Sahar Hashemi is co-chair of the government’s Scale Up Taskforce. She launched Coffee Republic, the UK’s first coffee bar chain with her brother Bobby in the early 1990s. Within five years, they had grown it into a high-street business with a turnover of £30 million with 82 stores. Having left Coffee Republic in 2001, Hashemi then created now-defunct confectionary brand Skinny Candy, which she sold in 2007. Since then she has become an author. Her new book Startup Forever was published in February.
Why are you so passionate about scale-ups?
About two years ago, I didn’t even know what the phrase scale-up was until I got a letter from Margot James, then the business minister to say, hey, we’re building a taskforce to help scaling companies.
I have always been involved with companies in the start-up space. I felt that as a country we didn’t talk enough about entrepreneurs and we had fixed ideas who entrepreneurs were. So, when I got the letter from Margot James, I realised how far we lag behind in scale-ups in the country.
We’re ranked third for start-ups in the world but 13th for scale-up businesses. We lag behind the US and a lot of other people, so the potential for is huge. We need to close the gap between start-ups and scale-ups, discover what those barriers are and remove those barriers.
‘Once you’ve identified how to grow, you need to build up your house’
What are the barriers to growth facing UK businesses?
First, a lot is access to talent. Particularly, enhancing leadership and management skills is huge. A lot of scale-ups need more help because they lack leadership skills and don’t have any succession planning. There’s a lack of knowledge around leadership and management.
Also, there’s not enough information about external investment and equity finance. There are myths about bringing in outside investors because people don’t want to grow and give away too much, and what that entails.
Exports and being eligible for government procurement are other areas of concern.
What we must do is identify scaling businesses in growth hubs around the country, get them to collaborate with business schools and universities locally, and give them the proper training they need.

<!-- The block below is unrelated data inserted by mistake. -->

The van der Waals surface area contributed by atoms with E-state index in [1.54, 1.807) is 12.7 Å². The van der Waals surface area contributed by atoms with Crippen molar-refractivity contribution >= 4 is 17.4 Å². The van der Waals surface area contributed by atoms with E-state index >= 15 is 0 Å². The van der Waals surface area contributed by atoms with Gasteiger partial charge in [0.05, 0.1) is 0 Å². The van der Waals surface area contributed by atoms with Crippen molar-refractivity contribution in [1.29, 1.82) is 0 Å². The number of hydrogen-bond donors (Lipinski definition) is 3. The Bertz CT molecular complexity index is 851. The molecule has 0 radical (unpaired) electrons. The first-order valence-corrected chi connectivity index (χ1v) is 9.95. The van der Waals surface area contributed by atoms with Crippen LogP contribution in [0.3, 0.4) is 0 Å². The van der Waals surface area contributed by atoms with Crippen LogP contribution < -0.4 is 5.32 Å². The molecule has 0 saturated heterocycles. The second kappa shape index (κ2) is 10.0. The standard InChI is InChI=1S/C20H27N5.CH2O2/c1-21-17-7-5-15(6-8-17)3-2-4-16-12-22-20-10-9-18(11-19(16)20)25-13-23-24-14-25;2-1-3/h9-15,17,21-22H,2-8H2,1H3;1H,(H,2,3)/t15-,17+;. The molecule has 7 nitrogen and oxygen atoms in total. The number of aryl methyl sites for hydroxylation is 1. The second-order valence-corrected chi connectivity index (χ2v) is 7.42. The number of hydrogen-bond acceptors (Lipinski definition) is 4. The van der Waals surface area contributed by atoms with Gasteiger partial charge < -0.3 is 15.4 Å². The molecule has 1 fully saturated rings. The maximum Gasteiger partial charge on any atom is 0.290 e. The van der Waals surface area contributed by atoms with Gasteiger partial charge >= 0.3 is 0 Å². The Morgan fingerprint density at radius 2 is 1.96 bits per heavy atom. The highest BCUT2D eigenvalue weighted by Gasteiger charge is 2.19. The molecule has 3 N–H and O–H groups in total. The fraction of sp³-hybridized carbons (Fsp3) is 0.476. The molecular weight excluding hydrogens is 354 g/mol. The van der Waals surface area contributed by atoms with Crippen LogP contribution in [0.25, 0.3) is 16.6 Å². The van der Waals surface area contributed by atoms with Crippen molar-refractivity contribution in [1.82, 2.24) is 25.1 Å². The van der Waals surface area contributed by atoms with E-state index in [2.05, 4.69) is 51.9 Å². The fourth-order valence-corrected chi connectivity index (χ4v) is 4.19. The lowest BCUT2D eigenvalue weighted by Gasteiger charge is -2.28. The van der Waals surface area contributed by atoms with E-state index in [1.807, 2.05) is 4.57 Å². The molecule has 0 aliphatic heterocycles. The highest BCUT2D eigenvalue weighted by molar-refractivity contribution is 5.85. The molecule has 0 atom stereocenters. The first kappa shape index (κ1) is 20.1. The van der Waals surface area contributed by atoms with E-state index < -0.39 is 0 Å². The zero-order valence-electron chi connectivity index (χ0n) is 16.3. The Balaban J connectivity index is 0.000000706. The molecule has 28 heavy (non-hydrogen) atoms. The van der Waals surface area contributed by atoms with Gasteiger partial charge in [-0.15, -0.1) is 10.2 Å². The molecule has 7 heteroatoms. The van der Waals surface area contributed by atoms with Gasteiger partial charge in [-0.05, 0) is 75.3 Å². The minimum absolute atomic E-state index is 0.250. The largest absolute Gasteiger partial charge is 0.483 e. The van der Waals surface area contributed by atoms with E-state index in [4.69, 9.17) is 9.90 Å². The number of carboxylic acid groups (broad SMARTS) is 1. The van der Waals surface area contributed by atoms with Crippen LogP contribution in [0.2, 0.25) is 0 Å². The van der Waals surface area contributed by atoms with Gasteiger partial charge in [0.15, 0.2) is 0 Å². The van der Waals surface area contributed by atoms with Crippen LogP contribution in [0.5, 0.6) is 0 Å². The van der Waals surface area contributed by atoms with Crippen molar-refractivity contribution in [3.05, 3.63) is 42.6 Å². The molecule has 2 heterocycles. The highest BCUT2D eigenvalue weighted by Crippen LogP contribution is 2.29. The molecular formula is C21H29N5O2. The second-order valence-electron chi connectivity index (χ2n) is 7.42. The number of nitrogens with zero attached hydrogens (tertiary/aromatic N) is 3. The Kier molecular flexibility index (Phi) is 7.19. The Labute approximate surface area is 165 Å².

We’ve been putting entrepreneurs on a pedestal, but there are so many businesses doing an amazing job and we need scale-ups to step up onto the podium as well.
Government can give them a helping hand. If the government can be somewhere to connect those dots together, there’s huge benefits in that. The dividends could be huge.
What can be done to address entrepreneurs’ fears about external finance?
What’s happening now is that although there’s so much information on the internet, it’s not properly curated. There’s a lack of clarity.
What would you say to entrepreneurs thinking of scaling their businesses?
First, you need to think externally. Look at the potential out there. We’re all looking at a much more global market. And we’re not restricted to who supplies us locally when we’re looking for a product now. The potential is so much bigger.
Once you’ve identified how to grow, then you need to build up your house.
What’s the biggest surprise for you that’s come out of the Scale-up Taskforce?
When I first started, we were not a nation of entrepreneurs. America was much more entrepreneurial. It’s amazing how much we have become the start-up nation. We’ve got 5.4 million small businesses.
However, other countries give scale-ups local support. There’s a gap in the market here.
What change would you make to the ecosystem?
What I’d do is use these growth hubs because people can learn so much from each other. When you’re starting a business often you need to have somebody who’s been just one step ahead. My ideal solution would be to have robust local networks connected to local universities. That’s how you build a really strong ethos of scale-ups in a nation.
Sahar Hashemi is author of Startup Forever, published by Troubadour Publishing at £10.99